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U.S. Army Firing Test of 76mm & 17pdr

Discussion in 'Weapons & Technology in WWII' started by acker, Jun 9, 2009.

  1. acker

    acker Member

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    This webpage has been copied from the following site: U.S. Army Firing Test of 76mm & 17pdr - World War II Zone Forums

    I'll highlight the beginning and end of this document.


    U.S. Army Firing Test No.3
    U.S. Army Firing Tests conducted August 1944 by 12th U.S. Army Group at Isigny, France.
    Board of Officers
    APO 655


    30 August 1944

    SUBJECT: Final report of board of officers appointed to determine comparative effectiveness of ammunition of 76mm gun and 17pdr gun.

    TO: Commanding General, Twelfth Army Group.

    1. The board convened pursuant to the attached order at the firing range established by First U.S. Army near Isigny, France at 1030 hours, 19 August 1944 and conducted firing tests against the front plate of German Panther Tanks. The firing was continued, as the weather and the availability of target tanks permitted, on 20 and 21 August 1944. Because of the urgency of the test, a preliminary report, dated 21 August 1944, was submitted on 22 August 1944.

    2. Ammunition
    a. The characteristics of the standard ammunitions tested are shown below:

    Ammunition M/V Complete
    Rd. Wt. Projectile
    Weight Description
    76mm APC M62
    (Lot# ODCM-104) 2600 24.80 15.44 Armor piercing cap, windshield, base fuze, and tracer.
    76mm HVAP T4
    (Lot# PA 9-1) 3400 18.90 9.50 Light weight projectile with 3.9 lb tungsten carbide core 1½" in diamter in steel sheath. Aluminium body, steel base, windshield, and tracer.
    17pdr APCBC
    (Lot# JIB 3/44-2301) 2900 35.50 17.00 Armor piercing cap, windshield, and tracer.
    17pdr SABOT
    (Lot# KBY 7/44-Lot 2) 3950 26.30 08.15 Discarding SABOT with 3.9 lb tungsten carbide core 1½" in diameter, steel base, and tracer.

    b. In addition to the above ammunitions, the board fired 76mm HVAP projectile from a 17pdr anti-tank gun, with 17pdr APCBC and 17pdr SABOT propelling charges in a 17pdr APCBC cartridge case.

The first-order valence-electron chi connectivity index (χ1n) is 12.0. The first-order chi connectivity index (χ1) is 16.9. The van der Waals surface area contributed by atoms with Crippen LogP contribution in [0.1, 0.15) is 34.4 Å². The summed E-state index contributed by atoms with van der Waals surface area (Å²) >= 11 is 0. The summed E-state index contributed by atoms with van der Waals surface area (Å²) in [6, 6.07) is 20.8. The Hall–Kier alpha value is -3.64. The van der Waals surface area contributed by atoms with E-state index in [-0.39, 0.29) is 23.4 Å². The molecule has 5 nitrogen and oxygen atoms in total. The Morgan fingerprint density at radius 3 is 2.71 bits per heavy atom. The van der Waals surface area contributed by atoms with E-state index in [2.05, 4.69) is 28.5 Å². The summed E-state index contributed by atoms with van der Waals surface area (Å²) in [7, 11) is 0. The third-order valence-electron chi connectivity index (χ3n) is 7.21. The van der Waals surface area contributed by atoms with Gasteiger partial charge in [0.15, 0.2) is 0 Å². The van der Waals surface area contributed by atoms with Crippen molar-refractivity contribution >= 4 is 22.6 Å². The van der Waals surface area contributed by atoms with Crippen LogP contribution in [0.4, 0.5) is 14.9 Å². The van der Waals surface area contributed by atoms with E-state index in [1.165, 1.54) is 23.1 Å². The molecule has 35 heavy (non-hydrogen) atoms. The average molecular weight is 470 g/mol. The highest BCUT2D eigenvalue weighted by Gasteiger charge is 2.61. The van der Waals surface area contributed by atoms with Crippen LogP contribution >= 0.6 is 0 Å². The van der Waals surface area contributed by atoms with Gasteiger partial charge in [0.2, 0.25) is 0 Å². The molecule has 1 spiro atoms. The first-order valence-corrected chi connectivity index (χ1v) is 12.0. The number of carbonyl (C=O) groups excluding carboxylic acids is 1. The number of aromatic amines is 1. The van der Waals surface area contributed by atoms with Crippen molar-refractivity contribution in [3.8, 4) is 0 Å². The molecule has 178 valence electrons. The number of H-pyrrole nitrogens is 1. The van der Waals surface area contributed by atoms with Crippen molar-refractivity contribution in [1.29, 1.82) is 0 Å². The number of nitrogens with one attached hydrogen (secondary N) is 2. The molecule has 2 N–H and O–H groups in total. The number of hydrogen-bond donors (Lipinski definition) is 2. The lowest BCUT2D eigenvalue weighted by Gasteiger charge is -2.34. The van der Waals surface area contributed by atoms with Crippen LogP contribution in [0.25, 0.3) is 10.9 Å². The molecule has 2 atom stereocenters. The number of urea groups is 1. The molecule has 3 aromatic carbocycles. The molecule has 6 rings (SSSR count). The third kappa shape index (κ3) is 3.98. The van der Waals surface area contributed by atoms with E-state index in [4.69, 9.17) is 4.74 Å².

3. Nature of Test
    a. The above ammunitions were fired at the front plate of three Panther tanks. The general characteristics of the frontal armour are: Glacis Plate 85mm (3.35") at 55º and Nose Plate 65mm (2.56") at 55º. using U.S. armor basis curve, the verticle equivalent of the glacis plate is 187mm (7.36") and of the nose plate 139mm (5.47"). Due to the inclination of the ground, the angle with the verticle of the glacis plates on the tanks used in this test were: 57º 34', 57º 05', and 56º 53'. The nose plate on one of the tanks tested measured 66.67mm (25/8").

    b. Wide variation was found in the quality of glacis plate on the three tanks. Tank No.2 (hereafter referred to as the "best plate") sustained 30 hits as ranges from 600 to 200 yards without cracking. Tanks Nos.1 and 3 (hereafter referred to as "average plate") cracked after relatively few hits. All conclusions are, therefore, based solely on the relative performance of rounds fired at a single plate. Comparisons are not made between rounds fired at different plates. Also, the performance of any ammunition in this test cannot be considered a criterion as to the range at which it will penetrate the front plate of a Panther tank... [last few words of sentence are illegible].

    c. Effectiveness was determined by balancing penetrations against the number of rounds fired and the number of hits obtained on the specific plate.

    d. A penetration was defined as occuring only when the projectile passed completely through the plate. Only fair hits were considered in determining penetrations. Rounds striking edges of the plate, welds and junctions of the plate, and cracks in the plate were not fair hits.

    e. The line of fire was approximately perpendicular to the lateral axis of the target tanks.

    f. The 17pdr guns were fired by two superior British enlisted gunners. The 76mm gun was fired by two officers with considerable test firing experience.

    4. Results of Test